Dr. Fred Andrea, pastor of Aiken’s First Baptist Church, wrote a column on “Faith and Values: How far is away?” for the Aiken Standard in which he begins,

“John Updike’s novel, Rabbit, Run, centers on a man who cannot accept responsibility and, therefore, lives each day with the suffocating feeling of being trapped. Confronted with a decision or a demand, he runs away. When the novel concludes, he is still unable to cope. His marriage is in shambles, his family life is conflicted, his friends have all abandoned him. Miserable and frustrated, he still cannot decide what to do, and so avoids doing anything. The final scene is set on a summer evening and reads as follows:

“‘As he goes down the stairs, worries come as quick as the sound of his footsteps. Guilt and responsibility slide together like substantial shadows inside his chest. Outside in the air his fears coalesce. Afraid, really afraid, he remembers what once consoled him—and lifted his eyes to the unlit windows of a nearby church.’

“‘Rabbit comes to the curb, but instead of going to the right and around the block, he steps down with as big a feeling as if this little side street is a wide river – and runs. His hands lift of their own, and he feels the wind on his ears, even before his heels hitting the pavement at first, but with an effortless gathering, out of a kind of sweet panic, growing lighter and quieter and quicker, he runs. Ah, runs. RUNS!'”

Before shifting to talk about the Old Testament prophet Elijah, who also ran away, Andrea asks, “How many persons at this very hour are running away, trying to hide or to escape? Some do it in the name of liberation, believing they are free only when they have no limiting obligation or responsibilities. Others run away to avoid facing themselves, and some are running away from love and from God.”

Read the whole column.

The Silicon Valley period drama Halt and Catch Fire, an AMC original TV series about the computer revolution and the emergence of the Internet, recently aired its two-part Season 3 premiere, and Updike-savvy viewers will have recognized that the story Joe reads to Cameron in the episode “Signal to Noise” is none other than the frequently anthologized “Pigeon Feathers.”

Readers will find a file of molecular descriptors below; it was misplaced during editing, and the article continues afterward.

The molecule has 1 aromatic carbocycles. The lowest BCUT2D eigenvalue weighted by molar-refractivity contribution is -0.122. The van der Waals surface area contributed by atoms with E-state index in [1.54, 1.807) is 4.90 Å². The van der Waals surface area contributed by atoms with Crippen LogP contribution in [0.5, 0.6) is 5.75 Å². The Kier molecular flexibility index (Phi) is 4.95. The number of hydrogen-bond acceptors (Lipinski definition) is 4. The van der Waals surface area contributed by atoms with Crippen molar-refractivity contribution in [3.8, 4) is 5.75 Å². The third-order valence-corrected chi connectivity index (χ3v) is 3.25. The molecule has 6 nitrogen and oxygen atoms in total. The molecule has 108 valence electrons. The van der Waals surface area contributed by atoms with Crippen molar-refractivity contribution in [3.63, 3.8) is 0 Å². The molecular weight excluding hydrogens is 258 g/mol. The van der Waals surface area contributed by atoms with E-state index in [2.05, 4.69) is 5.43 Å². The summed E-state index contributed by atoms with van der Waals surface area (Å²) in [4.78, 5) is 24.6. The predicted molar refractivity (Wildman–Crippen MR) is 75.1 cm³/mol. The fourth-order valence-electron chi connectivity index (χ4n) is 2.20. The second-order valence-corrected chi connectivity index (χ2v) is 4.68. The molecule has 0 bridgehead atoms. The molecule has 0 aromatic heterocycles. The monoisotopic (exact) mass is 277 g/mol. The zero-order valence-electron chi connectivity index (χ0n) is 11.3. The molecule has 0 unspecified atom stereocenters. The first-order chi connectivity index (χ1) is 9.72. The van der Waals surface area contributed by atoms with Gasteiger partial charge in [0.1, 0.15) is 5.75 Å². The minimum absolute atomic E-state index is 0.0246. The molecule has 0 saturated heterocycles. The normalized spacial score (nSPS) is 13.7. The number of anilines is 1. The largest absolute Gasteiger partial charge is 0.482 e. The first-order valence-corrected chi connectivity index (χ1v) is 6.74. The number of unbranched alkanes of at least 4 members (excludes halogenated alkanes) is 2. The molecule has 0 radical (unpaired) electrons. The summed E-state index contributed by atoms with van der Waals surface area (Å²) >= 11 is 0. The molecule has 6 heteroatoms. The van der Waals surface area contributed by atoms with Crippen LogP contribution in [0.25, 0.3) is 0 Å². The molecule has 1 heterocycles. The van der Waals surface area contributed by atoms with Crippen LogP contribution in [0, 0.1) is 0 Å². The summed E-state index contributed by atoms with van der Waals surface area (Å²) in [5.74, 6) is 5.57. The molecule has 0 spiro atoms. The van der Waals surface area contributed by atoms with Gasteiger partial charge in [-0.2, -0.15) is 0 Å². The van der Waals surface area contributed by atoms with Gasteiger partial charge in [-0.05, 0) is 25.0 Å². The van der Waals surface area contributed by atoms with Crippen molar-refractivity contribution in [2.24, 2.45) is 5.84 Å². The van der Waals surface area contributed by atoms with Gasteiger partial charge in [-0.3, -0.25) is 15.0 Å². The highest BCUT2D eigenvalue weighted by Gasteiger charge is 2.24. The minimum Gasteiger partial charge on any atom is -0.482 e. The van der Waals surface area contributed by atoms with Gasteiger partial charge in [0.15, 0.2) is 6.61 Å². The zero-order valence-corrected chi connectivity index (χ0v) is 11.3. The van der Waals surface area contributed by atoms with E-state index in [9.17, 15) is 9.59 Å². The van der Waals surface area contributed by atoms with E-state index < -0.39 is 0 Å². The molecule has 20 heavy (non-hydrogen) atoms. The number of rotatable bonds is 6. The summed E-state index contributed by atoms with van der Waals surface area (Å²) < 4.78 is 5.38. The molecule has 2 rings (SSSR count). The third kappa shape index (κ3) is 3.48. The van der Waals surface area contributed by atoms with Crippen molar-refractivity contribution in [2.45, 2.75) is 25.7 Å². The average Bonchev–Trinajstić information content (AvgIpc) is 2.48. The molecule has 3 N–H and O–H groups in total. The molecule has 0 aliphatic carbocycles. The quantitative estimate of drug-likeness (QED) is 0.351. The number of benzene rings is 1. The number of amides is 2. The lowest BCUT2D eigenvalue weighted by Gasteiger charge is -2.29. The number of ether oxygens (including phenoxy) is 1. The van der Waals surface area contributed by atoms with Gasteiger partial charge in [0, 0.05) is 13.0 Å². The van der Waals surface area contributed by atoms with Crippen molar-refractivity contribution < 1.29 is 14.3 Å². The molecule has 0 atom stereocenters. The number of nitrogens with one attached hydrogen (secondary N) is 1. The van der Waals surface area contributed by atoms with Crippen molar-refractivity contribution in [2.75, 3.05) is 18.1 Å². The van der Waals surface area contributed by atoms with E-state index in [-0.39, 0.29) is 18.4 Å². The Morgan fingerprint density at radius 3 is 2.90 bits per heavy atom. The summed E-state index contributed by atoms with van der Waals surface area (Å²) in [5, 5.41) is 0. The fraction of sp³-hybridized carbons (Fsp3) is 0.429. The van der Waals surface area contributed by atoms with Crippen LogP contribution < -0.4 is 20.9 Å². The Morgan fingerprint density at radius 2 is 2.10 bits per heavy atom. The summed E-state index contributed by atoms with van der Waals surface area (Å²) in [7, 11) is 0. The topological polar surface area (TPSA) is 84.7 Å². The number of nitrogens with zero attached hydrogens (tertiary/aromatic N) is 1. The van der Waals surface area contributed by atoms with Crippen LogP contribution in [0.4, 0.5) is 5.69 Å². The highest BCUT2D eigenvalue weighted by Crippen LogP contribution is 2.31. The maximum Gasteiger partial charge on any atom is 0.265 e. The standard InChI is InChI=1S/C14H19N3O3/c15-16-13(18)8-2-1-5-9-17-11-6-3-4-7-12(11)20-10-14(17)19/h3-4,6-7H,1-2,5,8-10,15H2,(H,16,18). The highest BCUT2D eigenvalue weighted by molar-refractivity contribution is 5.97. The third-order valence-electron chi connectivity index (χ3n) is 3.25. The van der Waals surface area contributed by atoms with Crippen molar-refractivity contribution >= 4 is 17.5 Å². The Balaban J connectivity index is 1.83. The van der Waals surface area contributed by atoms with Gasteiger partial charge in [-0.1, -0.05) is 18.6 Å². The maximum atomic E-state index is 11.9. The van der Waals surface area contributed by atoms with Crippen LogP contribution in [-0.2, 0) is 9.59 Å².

It’s a double stroll down memory lane, as the show reminds viewers that when the World Wide Web first debuted, there were no graphic browsers at all, UPROXX reports.

“‘Halt And Catch Fire’ Takes Another Leap In Its Final Season Premiere”

When you see an article titled “The Best Books Based in Every State” at Travel + Leisure magazine, you expect John Updike to turn up as the choice for Pennsylvania. After all, two of the “Rabbit” novels won the Pulitzer Prize for Fiction. But this new article from Lydia Mansel names Jerry Spinell’s Maniac Magee as the best book from the Keystone State: “Jeffrey Lionel ‘Maniac’ Magee is now an orphan and looking for a home in a town in Pennsylvania, a town based on the author’s childhood home in Norristown. He’s also a local legend, thanks to his athleticism and courage.”

Updike still turns up on the list, though, as author of the best book set in Rhode Island:  The Witches of Eastwick. “In a quaint coastal town in Rhode Island there are three witches—Alexandra, Jane, and Sukie—who developed powers after losing their husbands to death or divorce. Soon, Darryl Van Horne moves in, and all kinds of chaos ensue. Seduction, humor, and revenge reign in John Updike’s magical little town of Eastwick.”

The refereed academic journal Al-Ustath, sponsored by the University of Baghdad, recently published an “Islamist Critique of American Society: An Analysis of John Updike’s Terrorist and Mohsin Hamid’s Reluctant Fundamentalist, by Assistant Professor Azhar Hameed and Assistant Lecturer Afrah And Al-Jabbar.